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Seneca of the Night wrote:
Lucky escape really. Scunthorpe ruggers would no doubt sung a different tune.


'Oh Lordy - pick a bale of cotton...'


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PostPosted: Fri Mar 16, 2018 8:21 pm 
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A very close friend and former teammate is a black 2nd row, who always does it, with gestures, as his post-match party piece. He was taught it by an Englishman in the 90s some time. It’s sometimes entertaining, sometimes a little much.

I’ve since found that a lot of American clubs have a middle-aged old boy type who loves to belt it out. That and Jesus Can’t Play Rugby.


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PostPosted: Fri Mar 16, 2018 8:31 pm 
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globus wrote:
danny_fitz wrote:
globus wrote:
Traveller wrote:
Cultural appropriation aside, it would be less grating when the braying masses started up if they could remember more than one line....

The bar room version with all the hand gestures is quite amusing.


It really isn't, its cringe worthy in the extreme

I take it that you are taking holy vows then.


No, it's just a bit shite Globus.


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PostPosted: Fri Mar 16, 2018 8:40 pm 
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Decent song, a whole group of us Welsh and Irish sang it amongst other rugby songs in Dublin in the past. Everyone had a good time. A song’s a song, and rugby’s rugby. Good strong melody and also simple enough for a whole bunch of us drunkards to improvise at least a four part harmony. Fun song. Went down as well as Waltzing Matilda (harmonies only on chorus).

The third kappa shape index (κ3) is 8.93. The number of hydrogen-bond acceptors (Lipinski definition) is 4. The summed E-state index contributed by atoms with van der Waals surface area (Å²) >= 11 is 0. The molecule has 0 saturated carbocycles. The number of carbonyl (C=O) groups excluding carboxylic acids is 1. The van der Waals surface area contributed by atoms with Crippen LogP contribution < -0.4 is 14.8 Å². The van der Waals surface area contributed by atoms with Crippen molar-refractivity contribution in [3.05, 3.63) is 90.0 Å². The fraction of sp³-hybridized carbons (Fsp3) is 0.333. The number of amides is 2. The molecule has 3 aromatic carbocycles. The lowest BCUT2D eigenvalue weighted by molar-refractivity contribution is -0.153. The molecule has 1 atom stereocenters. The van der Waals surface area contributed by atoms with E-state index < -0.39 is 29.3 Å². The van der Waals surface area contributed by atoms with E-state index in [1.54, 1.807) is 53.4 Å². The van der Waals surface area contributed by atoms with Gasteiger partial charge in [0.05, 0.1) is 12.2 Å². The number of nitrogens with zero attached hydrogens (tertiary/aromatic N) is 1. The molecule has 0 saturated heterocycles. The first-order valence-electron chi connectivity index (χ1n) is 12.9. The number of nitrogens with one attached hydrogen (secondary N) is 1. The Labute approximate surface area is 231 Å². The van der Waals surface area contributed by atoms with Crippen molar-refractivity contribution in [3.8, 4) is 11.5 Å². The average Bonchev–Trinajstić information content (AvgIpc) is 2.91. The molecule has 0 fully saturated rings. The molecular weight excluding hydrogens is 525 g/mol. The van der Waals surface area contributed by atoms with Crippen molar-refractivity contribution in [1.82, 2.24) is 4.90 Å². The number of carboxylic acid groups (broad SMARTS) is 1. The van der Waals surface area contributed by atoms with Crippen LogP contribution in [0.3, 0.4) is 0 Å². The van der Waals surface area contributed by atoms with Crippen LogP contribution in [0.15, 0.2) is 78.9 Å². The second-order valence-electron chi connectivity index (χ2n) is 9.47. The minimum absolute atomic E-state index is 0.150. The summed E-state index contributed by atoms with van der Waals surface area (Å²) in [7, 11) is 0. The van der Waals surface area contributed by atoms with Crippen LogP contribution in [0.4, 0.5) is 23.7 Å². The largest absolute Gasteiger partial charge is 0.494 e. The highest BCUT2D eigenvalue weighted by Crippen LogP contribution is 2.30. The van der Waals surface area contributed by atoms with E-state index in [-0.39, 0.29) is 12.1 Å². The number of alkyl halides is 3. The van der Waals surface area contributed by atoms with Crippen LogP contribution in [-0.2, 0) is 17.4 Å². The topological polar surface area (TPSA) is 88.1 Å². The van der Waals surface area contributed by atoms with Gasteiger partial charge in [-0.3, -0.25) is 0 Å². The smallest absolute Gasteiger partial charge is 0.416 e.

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PostPosted: Fri Mar 16, 2018 9:01 pm 
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But did you progress to the second verse?


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PostPosted: Fri Mar 16, 2018 9:13 pm 
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Womack wrote:
But did you progress to the second verse?


Yeah


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PostPosted: Fri Mar 16, 2018 9:23 pm 
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:thumbup:

I’d be happier with it at Twickenham if the England faithful could manage that. As for harmony...

Although occasionally it does inadvertently develop into a round which would probably lead to some interesting counterpoint if it wasn’t being indistinctly bellowed by 60-odd thousand


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PostPosted: Fri Mar 16, 2018 9:29 pm 
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I hate all comedic rugby songs, together with forfeits for getting the actions wrong or not putting your cock on the table fast enough - just feck off and let me get drunk without all this forced fun rubbish.